When it comes to creative pursuits, I’ve always preferred to work in three-dimensional media. Drawing and painting are fun and all, but as far as artistic skill and confidence are concerned, I’m never happier or more grounded than when I’m working with both hands, coaxing shapes out of clay, wax, wood, or stone.
I didn’t have much opportunity to sculpt after I left art school, as the cramped quarters I lived in didn’t really allow me space to fling supplies around. There was also the fact that I needed to work about sixty hours per week to make ends meet, which didn’t leave much time for creative endeavours. Drawing and writing were more portable pursuits, as I could fit a sketchbook or journal into my bag and park myself in a cafe to work, and over the years, visual art took a back seat to my writing work. Don’t get me wrong—I love to write, and I am beyond delighted that I can make a living by playing with words and coaxing stories from the ether and onto paper (or screen), but in the quiet, in-between hours, you’ll always find me making something with my hands.
My mother taught me how to crochet when I was five or six years old, and I started knitting a few years ago, so I’ve been playing with yarn and various hooked or pointy instruments for over thirty years now. I’ve found that I’m happiest when making things that are as utilitarian as they are beautiful, so items of clothing, blankets, embroidered pillowcases and the like make me smile because they’re useful and beautiful. What was it William Morris said? “Have nothing in your houses that you do not know to be useful or believe to be beautiful.” Right. Couldn’t agree more. In retrospect, that’s probably one of the main issues I had with art school: “prettiness” for its own sake doesn’t do anything for me; things I make need to serve a purpose beyond just being “pretty”.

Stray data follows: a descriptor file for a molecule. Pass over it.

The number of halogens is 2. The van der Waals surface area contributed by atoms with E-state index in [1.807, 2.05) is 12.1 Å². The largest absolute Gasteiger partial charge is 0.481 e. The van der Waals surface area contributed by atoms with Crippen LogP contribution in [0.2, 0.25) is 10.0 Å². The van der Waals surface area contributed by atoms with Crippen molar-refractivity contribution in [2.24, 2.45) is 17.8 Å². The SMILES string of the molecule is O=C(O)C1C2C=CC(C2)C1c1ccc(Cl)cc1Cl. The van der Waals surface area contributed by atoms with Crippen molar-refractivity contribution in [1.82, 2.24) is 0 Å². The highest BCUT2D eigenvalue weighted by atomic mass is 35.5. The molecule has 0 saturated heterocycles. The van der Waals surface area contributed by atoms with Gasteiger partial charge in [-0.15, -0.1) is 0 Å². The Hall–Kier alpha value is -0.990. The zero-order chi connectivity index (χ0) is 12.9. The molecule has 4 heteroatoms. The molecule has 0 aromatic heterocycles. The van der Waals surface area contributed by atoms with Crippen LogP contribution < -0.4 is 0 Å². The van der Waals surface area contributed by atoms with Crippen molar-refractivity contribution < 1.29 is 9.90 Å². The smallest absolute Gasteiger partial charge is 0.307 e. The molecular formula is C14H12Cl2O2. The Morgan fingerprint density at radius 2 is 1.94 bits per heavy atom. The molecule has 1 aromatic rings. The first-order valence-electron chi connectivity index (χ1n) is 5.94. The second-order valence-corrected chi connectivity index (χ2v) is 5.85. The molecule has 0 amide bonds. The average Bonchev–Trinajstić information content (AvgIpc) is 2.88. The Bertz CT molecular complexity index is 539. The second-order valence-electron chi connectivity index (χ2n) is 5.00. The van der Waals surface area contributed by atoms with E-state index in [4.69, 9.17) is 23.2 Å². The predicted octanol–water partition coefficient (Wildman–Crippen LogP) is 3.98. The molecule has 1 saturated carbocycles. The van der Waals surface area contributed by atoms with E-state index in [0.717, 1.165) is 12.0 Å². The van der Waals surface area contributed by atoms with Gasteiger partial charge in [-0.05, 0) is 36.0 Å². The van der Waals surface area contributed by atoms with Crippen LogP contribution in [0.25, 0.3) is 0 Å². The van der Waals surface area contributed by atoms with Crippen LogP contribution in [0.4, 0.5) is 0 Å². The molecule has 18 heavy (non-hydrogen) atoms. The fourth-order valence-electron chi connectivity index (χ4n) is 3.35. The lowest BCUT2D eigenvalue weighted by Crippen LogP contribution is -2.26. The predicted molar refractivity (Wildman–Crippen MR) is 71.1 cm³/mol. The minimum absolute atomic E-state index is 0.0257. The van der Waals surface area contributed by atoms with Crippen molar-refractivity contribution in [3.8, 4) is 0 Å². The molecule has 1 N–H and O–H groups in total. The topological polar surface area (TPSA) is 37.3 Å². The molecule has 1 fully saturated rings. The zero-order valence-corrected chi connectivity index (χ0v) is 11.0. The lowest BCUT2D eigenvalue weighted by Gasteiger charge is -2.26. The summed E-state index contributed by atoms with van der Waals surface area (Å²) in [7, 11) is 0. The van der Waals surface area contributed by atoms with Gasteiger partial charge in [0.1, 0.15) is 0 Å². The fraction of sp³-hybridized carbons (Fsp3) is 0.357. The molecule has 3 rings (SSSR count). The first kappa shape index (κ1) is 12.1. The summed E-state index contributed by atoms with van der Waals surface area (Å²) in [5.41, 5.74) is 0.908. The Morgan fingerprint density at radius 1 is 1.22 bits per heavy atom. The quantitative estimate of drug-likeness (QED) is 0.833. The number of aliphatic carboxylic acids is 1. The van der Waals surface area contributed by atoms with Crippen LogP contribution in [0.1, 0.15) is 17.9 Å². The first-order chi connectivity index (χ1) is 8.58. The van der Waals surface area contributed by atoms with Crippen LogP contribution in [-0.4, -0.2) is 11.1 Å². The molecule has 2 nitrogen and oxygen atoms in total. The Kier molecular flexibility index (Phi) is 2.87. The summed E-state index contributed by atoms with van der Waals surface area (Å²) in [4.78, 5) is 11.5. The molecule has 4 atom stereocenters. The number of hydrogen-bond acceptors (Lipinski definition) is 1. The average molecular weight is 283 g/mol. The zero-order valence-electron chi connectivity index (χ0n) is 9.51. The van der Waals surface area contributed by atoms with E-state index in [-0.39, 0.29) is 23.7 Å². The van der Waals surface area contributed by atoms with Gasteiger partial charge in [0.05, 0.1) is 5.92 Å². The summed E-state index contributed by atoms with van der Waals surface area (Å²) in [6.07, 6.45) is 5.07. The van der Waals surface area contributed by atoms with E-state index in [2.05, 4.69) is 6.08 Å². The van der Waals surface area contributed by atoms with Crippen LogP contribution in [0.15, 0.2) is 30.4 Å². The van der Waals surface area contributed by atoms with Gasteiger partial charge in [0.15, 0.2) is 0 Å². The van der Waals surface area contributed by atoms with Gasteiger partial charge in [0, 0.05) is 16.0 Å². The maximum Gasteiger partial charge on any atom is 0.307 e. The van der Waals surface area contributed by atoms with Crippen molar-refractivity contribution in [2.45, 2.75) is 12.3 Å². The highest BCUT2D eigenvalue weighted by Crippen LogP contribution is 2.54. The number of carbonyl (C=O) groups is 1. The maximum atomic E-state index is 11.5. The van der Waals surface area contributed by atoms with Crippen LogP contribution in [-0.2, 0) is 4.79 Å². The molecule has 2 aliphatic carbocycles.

In the vein of useful prettiness, I decided to venture into a realm that I’d never explored before: doll making. Many of my friends are new parents, and one of my dearest, closest soul-sisters recently gave birth to a beautiful little boy. Since she’s a crunchy granola mama and will be homeschooling her little one, I thought I’d make him something sweet and cute in the form of a Waldorf-style doll. These dolls embody everything that’s beautiful and wonderful about Waldorf education; a style that I’d have chosen if I’d had kids of my own. Gentleness, imaginative play, natural materials, and softness, all rolled into a soft, cuddly friend.
For this doll, I ransacked my closet for fabric bits and clothing items I’ll never wear again. A super-soft cotton/silk blend white tee shirt was dyed with tea and cabbage for the doll’s skin, and a snagged silk stocking became the tubing for the doll’s head. Wool roving that I’ve been spinning into yarn was appropriated for the stuffing, and bits of yarn left over from knit socks and hats became hair and a crocheted toque (or “beanie” for the American crowd). An organic cotton tunic was repurposed as yoga pants for the wee doll, and his sweater was created from a piece of cotton arctic fleece. All were sewn by hand, which is so much more fulfilling for me than just running something through a machine: every stitch is a meditation, and the tactile experience is so enjoyable.
I’m immensely fond of this little guy and can’t wait to start the next one.